Section 172 of the English Law of Property Act 1925 (hereinafter “the 1925 English Act”) replaced the Statute of Elizabeth in England, but not in the Bahamas, and thus, it did not apply in the Bahamas.  Now, however, the 1925 English Act is part of the pedigree of the new Act, from the drafting point of view.  The provisions of § 172 are as follows:



(1)  Save as provided in this section, every conveyance of property made whether before or after the commencement of this Act, with intent to defraud creditors, shall be voidable, at the instance of any person thereby prejudiced.

(2)  This section does not affect the operation of the disentailing assurance, or law of bankruptcy for the time being in force.

(3)  This section does not extend to any estate or interest in or upon good consideration and in good faith having, at the time of the conveyance, notice of the intent to defraud creditors.


            “Conveyance” is defined by the 1925 English Act, section 205 (1)(ii), to include a mortgage, charge, lease, assent, vesting declaration, vesting instrument, disclaimer, release, and every other assurance of property or of an interest therein by any instrument, except a will.  A conveyance is not confined to written instruments.


            A number of English cases have added important glosses on the interpretation of § 172.  In In re Eicholz [1959] 1 All E.R. 166, Harman, J., held that the trustees in bankruptcy could recover the house and some chattels from the widow of a deceased solicitor under § 172.  The court found there was no consideration for the gift of the house and the chattels to the widow.  Further, the claim could be maintained by either a trustee in bankruptcy or a representative creditor.


            In Lloyds Bank v. Marcan [1973] 2 All E.R. 359, Pennycuick, V.C., held that the word “defraud” is § 172(1) was designed to reproduce the expression “hinder, delay or defraud” in that Statute of Elizabeth of 1570 and was not intended to be confined to cases of fraud in the ordinary modern sense of that word, as involving actual deceit or dishonesty.  The word “defraud” in § 172 carried the meaning of depriving creditors of timely recourse to property which would otherwise be applicable for their benefit.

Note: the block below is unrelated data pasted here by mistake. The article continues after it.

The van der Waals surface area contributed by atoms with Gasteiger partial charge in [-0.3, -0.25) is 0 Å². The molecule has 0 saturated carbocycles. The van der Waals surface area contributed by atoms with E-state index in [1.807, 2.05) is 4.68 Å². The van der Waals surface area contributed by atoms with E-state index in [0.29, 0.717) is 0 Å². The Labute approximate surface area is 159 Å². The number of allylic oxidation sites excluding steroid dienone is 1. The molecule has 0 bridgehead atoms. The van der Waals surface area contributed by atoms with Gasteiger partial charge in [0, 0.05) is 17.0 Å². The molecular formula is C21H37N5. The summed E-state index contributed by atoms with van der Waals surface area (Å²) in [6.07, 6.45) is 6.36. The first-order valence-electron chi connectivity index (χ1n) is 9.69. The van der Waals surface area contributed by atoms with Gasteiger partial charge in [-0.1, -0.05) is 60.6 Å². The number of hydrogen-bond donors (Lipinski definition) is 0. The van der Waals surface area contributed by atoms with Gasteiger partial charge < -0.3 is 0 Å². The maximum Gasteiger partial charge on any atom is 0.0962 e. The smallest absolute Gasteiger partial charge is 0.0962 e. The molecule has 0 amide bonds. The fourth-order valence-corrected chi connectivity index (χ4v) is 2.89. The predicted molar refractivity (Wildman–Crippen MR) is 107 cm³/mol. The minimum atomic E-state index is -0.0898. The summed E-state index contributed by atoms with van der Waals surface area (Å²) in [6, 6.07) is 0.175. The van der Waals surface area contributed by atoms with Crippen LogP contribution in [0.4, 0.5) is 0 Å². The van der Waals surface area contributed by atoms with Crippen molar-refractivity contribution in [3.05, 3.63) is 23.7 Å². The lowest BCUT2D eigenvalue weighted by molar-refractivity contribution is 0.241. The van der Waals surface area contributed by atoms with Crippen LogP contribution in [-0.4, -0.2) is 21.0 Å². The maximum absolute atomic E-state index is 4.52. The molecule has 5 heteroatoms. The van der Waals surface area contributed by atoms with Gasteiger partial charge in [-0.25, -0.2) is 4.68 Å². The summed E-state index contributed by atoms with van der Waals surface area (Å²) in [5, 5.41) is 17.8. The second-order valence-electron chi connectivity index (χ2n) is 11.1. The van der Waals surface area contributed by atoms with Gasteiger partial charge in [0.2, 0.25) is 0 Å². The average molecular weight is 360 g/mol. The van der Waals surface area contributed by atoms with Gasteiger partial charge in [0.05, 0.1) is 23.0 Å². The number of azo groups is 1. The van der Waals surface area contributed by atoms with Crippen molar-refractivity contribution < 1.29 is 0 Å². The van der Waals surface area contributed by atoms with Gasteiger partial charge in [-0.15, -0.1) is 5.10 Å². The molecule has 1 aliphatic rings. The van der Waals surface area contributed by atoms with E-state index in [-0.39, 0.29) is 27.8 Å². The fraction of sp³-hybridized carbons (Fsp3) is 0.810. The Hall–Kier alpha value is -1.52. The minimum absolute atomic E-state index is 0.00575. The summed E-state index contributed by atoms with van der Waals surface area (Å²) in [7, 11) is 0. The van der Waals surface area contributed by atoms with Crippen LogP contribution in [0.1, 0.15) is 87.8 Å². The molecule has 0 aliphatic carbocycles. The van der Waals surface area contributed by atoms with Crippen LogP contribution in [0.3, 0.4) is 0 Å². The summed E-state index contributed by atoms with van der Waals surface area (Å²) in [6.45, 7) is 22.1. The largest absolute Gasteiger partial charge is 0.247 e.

In addition, it was held that “notice” under §172(3) included constructive notice.  Therefore, a transferee under a conveyance who gave valuable consideration in good faith but had constructive notice of the transferor’s intent to defraud creditors could not take the property.  In this case, Mrs. Marcan had actual notice of the intent in that she knew the purpose was that she and her family should go on living on the property and that the bank should not obtain possession.


            Cadogan v Cadogan, [1977] 3 All E.R. 833, held that “a person thereby prejudiced” was not limited to creditors, but also included any person prejudiced by a fraudulent conveyance, such as a wife who had been deprived on her husband’s death of the right to apply for reasonable provision for maintenance.  The wife claimed she contributed almost half of the purchase price to purchase the matrimonial home and that the son, to whom the house had been conveyed by the husband, held it on resulting trust for her as to one half.


            It would appear from In re Eicholz that a trustee in bankruptcy may bring an action as a creditor thereby prejudiced.  Similarly, so may a wife, as in Cadogan v. Cadogan.  See, e.g., ROBERT MEGARRY AND P.V. BAKER, SHELL’S PRINCIPLES OF EQUITY 127 (27th ed. 1973); DAVID J. HAYTON, UNDERHILL’S LAW OF TRUSTS AND TRUSTEES 20 (13th ed. 1979).




            As Jessel, M.R., stated in the leading English case of In re Butterworth, 19 Ch. D. 588 (1882):


A man is not entitled to go into a hazardous business, and immediately before doing so, settle all his property voluntarily, the object being this: “If I succeed in business, I make a fortune for myself.  If I fail, I leave my creditors unpaid.  They will bear the loss.”  That is the very thing which the Statute of Elizabeth was meant to prevent.


            The position of the new Bahamian law is opposite that of the Statute of Elizabeth.  A major feature of the Act is that subsequent creditors may not avoid the asset protection trust.  The assets of the trust are safe as long as the cause of action against the trust arose after the trust was formed.  The risks are virtually eliminated.